Wednesday, July 26, 2017


Endurance was an awesome textbook for a class about motivational psychology, as I found myself enthralled by the plight of these brave explorers and captivated throughout the reading of their tumultuous journey. A couple of things that especially struck me about this improbable journey of survival was the men's perseverance and sense of determination to escape their desperate set of circumstances, as well as reverence for their fearless leader, Shackleton. These elements of the story struck a chord with me because I am not so sure that I could've stayed in the same jovial sprits (predicament accounted for) as the crew of the Endurance, especially with the immense pressure of my life being on the line if we were to falter in any type of way during this failed expedition turned trial for survival. I am also unsure if I could have handled a McNeish refusing to continue pushing forward as we were moving camps, being that we were all in this situation together and quitting on the boys in their time of need is something that would not have sat well with me. The reverence the crew had for Shackleton was also of note, as they never questioned one of his decisions despite his apparent fault for landing them in such a predicament.

To surmise, the circumstances these men overcame during this expedition has allowed me to draw many parallels to put the ease of my life in perspective. For example, having to ride my bike six miles to work for a couple weeks while I was getting work done to my car doesn't seem to be such a mission anymore, especially since I am traveling to a safe, secure shelter with food not consisting of pemmican and seal blubber. Another aspect of the book that amazed me was Worsley's navigational skills, as I would place my faith in his directions at sea over any GPS system that could be conceived. In all, Endurance was a testament to the unbreakable human spirit and the exemplification of our innate ability to survive any hardship that could be thrown our way.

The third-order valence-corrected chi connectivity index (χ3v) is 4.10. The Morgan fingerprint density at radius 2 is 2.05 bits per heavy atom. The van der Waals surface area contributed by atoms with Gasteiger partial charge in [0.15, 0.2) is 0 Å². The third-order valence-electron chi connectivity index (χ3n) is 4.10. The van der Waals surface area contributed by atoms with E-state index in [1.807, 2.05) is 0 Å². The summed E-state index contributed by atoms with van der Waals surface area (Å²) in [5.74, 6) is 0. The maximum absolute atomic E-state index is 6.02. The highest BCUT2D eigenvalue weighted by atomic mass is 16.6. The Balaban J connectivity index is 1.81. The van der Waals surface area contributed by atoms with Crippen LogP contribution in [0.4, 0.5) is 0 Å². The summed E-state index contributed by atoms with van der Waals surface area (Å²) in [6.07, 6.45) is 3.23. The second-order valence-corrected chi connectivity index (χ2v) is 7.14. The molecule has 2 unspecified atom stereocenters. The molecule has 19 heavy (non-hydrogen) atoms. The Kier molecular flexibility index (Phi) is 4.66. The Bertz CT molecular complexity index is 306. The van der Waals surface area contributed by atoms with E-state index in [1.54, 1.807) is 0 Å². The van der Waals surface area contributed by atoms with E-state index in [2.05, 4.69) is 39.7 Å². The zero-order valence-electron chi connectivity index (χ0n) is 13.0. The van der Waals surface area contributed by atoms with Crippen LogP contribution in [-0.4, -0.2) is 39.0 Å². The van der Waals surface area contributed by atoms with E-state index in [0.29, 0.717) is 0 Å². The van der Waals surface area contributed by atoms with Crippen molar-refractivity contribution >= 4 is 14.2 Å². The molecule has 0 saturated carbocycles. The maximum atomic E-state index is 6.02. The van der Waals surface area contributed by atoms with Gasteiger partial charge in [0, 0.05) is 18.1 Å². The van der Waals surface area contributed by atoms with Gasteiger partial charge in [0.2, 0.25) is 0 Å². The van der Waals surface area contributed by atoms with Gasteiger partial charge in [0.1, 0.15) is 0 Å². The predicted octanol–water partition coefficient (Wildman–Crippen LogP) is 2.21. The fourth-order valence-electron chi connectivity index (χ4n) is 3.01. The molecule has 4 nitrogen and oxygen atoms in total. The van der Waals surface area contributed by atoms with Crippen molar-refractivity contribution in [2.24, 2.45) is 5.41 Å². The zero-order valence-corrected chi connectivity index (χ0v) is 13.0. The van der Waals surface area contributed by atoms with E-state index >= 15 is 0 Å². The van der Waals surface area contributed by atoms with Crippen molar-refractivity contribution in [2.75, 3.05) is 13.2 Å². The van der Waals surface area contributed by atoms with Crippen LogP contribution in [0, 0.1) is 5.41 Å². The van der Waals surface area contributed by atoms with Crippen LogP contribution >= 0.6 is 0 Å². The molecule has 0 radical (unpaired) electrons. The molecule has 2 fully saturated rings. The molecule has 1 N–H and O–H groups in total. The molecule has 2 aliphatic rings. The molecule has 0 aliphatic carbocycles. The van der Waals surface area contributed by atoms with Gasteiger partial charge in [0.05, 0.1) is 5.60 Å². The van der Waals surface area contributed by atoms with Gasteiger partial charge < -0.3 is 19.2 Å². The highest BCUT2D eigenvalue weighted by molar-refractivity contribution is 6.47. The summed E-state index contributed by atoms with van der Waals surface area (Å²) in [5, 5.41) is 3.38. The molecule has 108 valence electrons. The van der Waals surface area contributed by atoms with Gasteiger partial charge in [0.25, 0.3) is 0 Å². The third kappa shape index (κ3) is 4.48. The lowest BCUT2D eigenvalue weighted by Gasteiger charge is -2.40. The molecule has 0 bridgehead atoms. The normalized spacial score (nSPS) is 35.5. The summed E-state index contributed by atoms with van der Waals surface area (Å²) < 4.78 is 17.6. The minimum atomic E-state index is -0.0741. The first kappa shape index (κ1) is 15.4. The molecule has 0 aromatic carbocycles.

P.S. Life Below Zero is a show I found on Netflix that sheds a possible glimpse of the crew's plight of being stranded in arctic temperatures. However, I don't think what the people on this show go through can be compared in any way to the circumstances of the men aboard the Endurance.


  1. I completely agree with everything you said! I was reading this book and from the beginning to the end all I could say is, "WTF!" It was crazy to me how there were nothing but hurdles that they faced them and each time they defeated them without losing a soul. It was truly inspiring. There have been times when people around us will say things like, "It could be worse." Usually that would affect me, but now not so much. This book made me thankful for the light trials that I have faced thus far in my life and also grateful that I may never have to go through such a trial as that. I don't think I would have pressed on.

  2. Yes, in order to finish the course, we had to complete the final and the midterm, which wouldn't be possible if we didn't read the book. As I read, I agree with your points. Endurance and resilience are traits and characteristics that are persistently needed in life. Many times, life gets the better of us, but when we strive to overcome them, in each walk of life, in every path, we are able to overcome anything and everything in life.